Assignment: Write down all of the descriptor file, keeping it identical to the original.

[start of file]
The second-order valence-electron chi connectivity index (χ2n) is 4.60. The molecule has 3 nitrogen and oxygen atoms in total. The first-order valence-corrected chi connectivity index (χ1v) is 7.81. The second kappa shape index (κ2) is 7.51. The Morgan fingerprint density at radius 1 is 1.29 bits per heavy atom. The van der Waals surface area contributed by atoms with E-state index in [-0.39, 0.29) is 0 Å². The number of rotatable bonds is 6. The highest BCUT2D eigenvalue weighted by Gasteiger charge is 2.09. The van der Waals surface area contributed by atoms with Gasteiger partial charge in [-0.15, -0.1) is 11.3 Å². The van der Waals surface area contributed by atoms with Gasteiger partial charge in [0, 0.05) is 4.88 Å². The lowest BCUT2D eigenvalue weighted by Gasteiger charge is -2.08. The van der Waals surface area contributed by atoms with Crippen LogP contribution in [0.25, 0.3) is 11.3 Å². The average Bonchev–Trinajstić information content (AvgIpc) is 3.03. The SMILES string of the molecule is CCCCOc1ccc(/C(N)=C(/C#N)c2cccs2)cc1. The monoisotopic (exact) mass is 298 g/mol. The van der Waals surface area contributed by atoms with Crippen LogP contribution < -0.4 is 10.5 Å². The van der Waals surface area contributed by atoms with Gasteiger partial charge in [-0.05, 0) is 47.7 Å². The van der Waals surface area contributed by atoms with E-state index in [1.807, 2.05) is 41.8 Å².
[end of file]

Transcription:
The second-order valence-electron chi connectivity index (χ2n) is 4.60. The molecule has 3 nitrogen and oxygen atoms in total. The first-order valence-corrected chi connectivity index (χ1v) is 7.81. The second kappa shape index (κ2) is 7.51. The Morgan fingerprint density at radius 1 is 1.29 bits per heavy atom. The van der Waals surface area contributed by atoms with E-state index in [-0.39, 0.29) is 0 Å². The number of rotatable bonds is 6. The highest BCUT2D eigenvalue weighted by Gasteiger charge is 2.09. The van der Waals surface area contributed by atoms with Gasteiger partial charge in [-0.15, -0.1) is 11.3 Å². The van der Waals surface area contributed by atoms with Gasteiger partial charge in [0, 0.05) is 4.88 Å². The lowest BCUT2D eigenvalue weighted by Gasteiger charge is -2.08. The van der Waals surface area contributed by atoms with Crippen LogP contribution in [0.25, 0.3) is 11.3 Å². The average Bonchev–Trinajstić information content (AvgIpc) is 3.03. The SMILES string of the molecule is CCCCOc1ccc(/C(N)=C(/C#N)c2cccs2)cc1. The monoisotopic (exact) mass is 298 g/mol. The van der Waals surface area contributed by atoms with Crippen LogP contribution < -0.4 is 10.5 Å². The van der Waals surface area contributed by atoms with Gasteiger partial charge in [-0.05, 0) is 47.7 Å². The van der Waals surface area contributed by atoms with E-state index in [1.807, 2.05) is 41.8 Å².